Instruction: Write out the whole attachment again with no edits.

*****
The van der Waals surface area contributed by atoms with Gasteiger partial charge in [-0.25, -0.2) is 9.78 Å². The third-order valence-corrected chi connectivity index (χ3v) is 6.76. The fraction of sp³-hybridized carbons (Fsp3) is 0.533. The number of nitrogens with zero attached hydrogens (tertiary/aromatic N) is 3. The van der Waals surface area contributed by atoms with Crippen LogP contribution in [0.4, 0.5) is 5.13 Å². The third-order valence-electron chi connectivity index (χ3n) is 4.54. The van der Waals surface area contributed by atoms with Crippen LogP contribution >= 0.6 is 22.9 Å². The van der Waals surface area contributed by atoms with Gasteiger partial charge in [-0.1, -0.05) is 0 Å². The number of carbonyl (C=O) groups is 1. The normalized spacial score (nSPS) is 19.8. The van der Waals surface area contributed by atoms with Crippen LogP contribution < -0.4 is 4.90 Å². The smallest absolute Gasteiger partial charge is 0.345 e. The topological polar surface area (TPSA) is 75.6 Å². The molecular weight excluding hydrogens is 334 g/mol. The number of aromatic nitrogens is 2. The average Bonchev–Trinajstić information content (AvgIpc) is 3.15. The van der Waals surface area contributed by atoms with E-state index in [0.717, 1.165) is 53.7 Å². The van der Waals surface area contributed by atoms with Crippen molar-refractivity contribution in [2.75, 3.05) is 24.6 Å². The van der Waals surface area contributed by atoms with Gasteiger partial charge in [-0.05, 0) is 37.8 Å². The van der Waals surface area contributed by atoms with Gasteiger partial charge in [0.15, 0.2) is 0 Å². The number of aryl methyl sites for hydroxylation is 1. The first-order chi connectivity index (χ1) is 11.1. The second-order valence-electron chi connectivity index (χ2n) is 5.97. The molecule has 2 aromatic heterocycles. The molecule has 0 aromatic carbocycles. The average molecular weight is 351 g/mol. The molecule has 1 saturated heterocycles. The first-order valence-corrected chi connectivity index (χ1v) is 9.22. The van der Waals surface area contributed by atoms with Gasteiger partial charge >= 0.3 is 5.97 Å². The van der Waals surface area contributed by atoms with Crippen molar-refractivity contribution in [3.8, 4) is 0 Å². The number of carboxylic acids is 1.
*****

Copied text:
The van der Waals surface area contributed by atoms with Gasteiger partial charge in [-0.25, -0.2) is 9.78 Å². The third-order valence-corrected chi connectivity index (χ3v) is 6.76. The fraction of sp³-hybridized carbons (Fsp3) is 0.533. The number of nitrogens with zero attached hydrogens (tertiary/aromatic N) is 3. The van der Waals surface area contributed by atoms with Crippen LogP contribution in [0.4, 0.5) is 5.13 Å². The third-order valence-electron chi connectivity index (χ3n) is 4.54. The van der Waals surface area contributed by atoms with Crippen LogP contribution >= 0.6 is 22.9 Å². The van der Waals surface area contributed by atoms with Gasteiger partial charge in [-0.1, -0.05) is 0 Å². The number of carbonyl (C=O) groups is 1. The normalized spacial score (nSPS) is 19.8. The van der Waals surface area contributed by atoms with Crippen LogP contribution < -0.4 is 4.90 Å². The smallest absolute Gasteiger partial charge is 0.345 e. The topological polar surface area (TPSA) is 75.6 Å². The molecular weight excluding hydrogens is 334 g/mol. The number of aromatic nitrogens is 2. The average Bonchev–Trinajstić information content (AvgIpc) is 3.15. The van der Waals surface area contributed by atoms with E-state index in [0.717, 1.165) is 53.7 Å². The van der Waals surface area contributed by atoms with Crippen molar-refractivity contribution in [2.75, 3.05) is 24.6 Å². The van der Waals surface area contributed by atoms with Gasteiger partial charge in [-0.05, 0) is 37.8 Å². The van der Waals surface area contributed by atoms with Gasteiger partial charge in [0.15, 0.2) is 0 Å². The number of aryl methyl sites for hydroxylation is 1. The first-order chi connectivity index (χ1) is 11.1. The second-order valence-electron chi connectivity index (χ2n) is 5.97. The molecule has 2 aromatic heterocycles. The molecule has 0 aromatic carbocycles. The average molecular weight is 351 g/mol. The molecule has 1 saturated heterocycles. The first-order valence-corrected chi connectivity index (χ1v) is 9.22. The van der Waals surface area contributed by atoms with Gasteiger partial charge >= 0.3 is 5.97 Å². The van der Waals surface area contributed by atoms with Crippen molar-refractivity contribution in [3.8, 4) is 0 Å². The number of carboxylic acids is 1.